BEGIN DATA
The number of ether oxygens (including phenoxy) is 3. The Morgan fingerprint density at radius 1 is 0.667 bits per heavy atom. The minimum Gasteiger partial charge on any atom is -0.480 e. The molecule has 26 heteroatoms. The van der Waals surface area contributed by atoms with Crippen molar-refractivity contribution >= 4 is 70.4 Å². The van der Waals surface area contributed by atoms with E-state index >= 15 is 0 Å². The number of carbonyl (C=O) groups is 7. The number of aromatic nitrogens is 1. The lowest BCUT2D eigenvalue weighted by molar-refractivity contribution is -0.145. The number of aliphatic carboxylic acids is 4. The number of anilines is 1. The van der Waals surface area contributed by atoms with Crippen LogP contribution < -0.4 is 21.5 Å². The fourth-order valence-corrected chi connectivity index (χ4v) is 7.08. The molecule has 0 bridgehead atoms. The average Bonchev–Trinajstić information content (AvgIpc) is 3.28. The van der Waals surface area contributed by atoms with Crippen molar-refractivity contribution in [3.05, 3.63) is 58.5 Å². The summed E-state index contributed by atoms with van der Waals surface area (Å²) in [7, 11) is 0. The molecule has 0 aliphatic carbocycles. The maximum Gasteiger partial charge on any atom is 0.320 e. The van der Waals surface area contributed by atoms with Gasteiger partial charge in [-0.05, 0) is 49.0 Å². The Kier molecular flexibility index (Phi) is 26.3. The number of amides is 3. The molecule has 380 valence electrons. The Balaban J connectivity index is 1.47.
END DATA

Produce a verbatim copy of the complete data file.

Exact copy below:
The number of ether oxygens (including phenoxy) is 3. The Morgan fingerprint density at radius 1 is 0.667 bits per heavy atom. The minimum Gasteiger partial charge on any atom is -0.480 e. The molecule has 26 heteroatoms. The van der Waals surface area contributed by atoms with Crippen molar-refractivity contribution >= 4 is 70.4 Å². The van der Waals surface area contributed by atoms with E-state index >= 15 is 0 Å². The number of carbonyl (C=O) groups is 7. The number of aromatic nitrogens is 1. The lowest BCUT2D eigenvalue weighted by molar-refractivity contribution is -0.145. The number of aliphatic carboxylic acids is 4. The number of anilines is 1. The van der Waals surface area contributed by atoms with Crippen LogP contribution < -0.4 is 21.5 Å². The fourth-order valence-corrected chi connectivity index (χ4v) is 7.08. The molecule has 0 bridgehead atoms. The average Bonchev–Trinajstić information content (AvgIpc) is 3.28. The van der Waals surface area contributed by atoms with Crippen molar-refractivity contribution in [3.05, 3.63) is 58.5 Å². The summed E-state index contributed by atoms with van der Waals surface area (Å²) in [7, 11) is 0. The molecule has 0 aliphatic carbocycles. The maximum Gasteiger partial charge on any atom is 0.320 e. The van der Waals surface area contributed by atoms with Gasteiger partial charge in [-0.05, 0) is 49.0 Å². The Kier molecular flexibility index (Phi) is 26.3. The number of amides is 3. The molecule has 380 valence electrons. The Balaban J connectivity index is 1.47.